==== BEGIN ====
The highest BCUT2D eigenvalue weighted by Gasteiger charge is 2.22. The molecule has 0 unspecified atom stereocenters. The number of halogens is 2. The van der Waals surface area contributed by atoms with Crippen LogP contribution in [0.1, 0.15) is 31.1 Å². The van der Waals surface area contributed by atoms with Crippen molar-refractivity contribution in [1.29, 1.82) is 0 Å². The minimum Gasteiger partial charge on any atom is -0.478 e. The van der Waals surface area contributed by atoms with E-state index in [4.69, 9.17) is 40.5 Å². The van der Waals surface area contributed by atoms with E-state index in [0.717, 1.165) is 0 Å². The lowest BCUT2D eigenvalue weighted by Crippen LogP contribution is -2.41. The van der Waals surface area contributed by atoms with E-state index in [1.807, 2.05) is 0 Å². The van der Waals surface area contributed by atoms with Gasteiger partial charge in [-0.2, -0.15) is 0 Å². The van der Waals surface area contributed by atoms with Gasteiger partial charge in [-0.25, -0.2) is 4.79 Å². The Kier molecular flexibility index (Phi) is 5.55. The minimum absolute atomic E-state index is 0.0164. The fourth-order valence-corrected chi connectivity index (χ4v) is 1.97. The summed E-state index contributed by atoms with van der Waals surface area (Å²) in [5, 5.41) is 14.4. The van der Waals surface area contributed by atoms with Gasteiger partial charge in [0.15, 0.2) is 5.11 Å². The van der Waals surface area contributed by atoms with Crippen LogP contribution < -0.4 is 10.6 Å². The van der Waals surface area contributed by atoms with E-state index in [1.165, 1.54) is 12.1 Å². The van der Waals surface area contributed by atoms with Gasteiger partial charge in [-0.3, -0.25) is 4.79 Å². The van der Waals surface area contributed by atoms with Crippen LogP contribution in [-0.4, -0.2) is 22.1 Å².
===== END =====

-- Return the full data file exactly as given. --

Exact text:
The highest BCUT2D eigenvalue weighted by Gasteiger charge is 2.22. The molecule has 0 unspecified atom stereocenters. The number of halogens is 2. The van der Waals surface area contributed by atoms with Crippen LogP contribution in [0.1, 0.15) is 31.1 Å². The van der Waals surface area contributed by atoms with Crippen molar-refractivity contribution in [1.29, 1.82) is 0 Å². The minimum Gasteiger partial charge on any atom is -0.478 e. The van der Waals surface area contributed by atoms with E-state index in [4.69, 9.17) is 40.5 Å². The van der Waals surface area contributed by atoms with E-state index in [0.717, 1.165) is 0 Å². The lowest BCUT2D eigenvalue weighted by Crippen LogP contribution is -2.41. The van der Waals surface area contributed by atoms with E-state index in [1.807, 2.05) is 0 Å². The van der Waals surface area contributed by atoms with Gasteiger partial charge in [-0.2, -0.15) is 0 Å². The van der Waals surface area contributed by atoms with Gasteiger partial charge in [-0.25, -0.2) is 4.79 Å². The Kier molecular flexibility index (Phi) is 5.55. The minimum absolute atomic E-state index is 0.0164. The fourth-order valence-corrected chi connectivity index (χ4v) is 1.97. The summed E-state index contributed by atoms with van der Waals surface area (Å²) in [5, 5.41) is 14.4. The van der Waals surface area contributed by atoms with Gasteiger partial charge in [0.15, 0.2) is 5.11 Å². The van der Waals surface area contributed by atoms with Crippen LogP contribution < -0.4 is 10.6 Å². The van der Waals surface area contributed by atoms with E-state index in [1.165, 1.54) is 12.1 Å². The van der Waals surface area contributed by atoms with Gasteiger partial charge in [-0.3, -0.25) is 4.79 Å². The van der Waals surface area contributed by atoms with Crippen LogP contribution in [-0.4, -0.2) is 22.1 Å².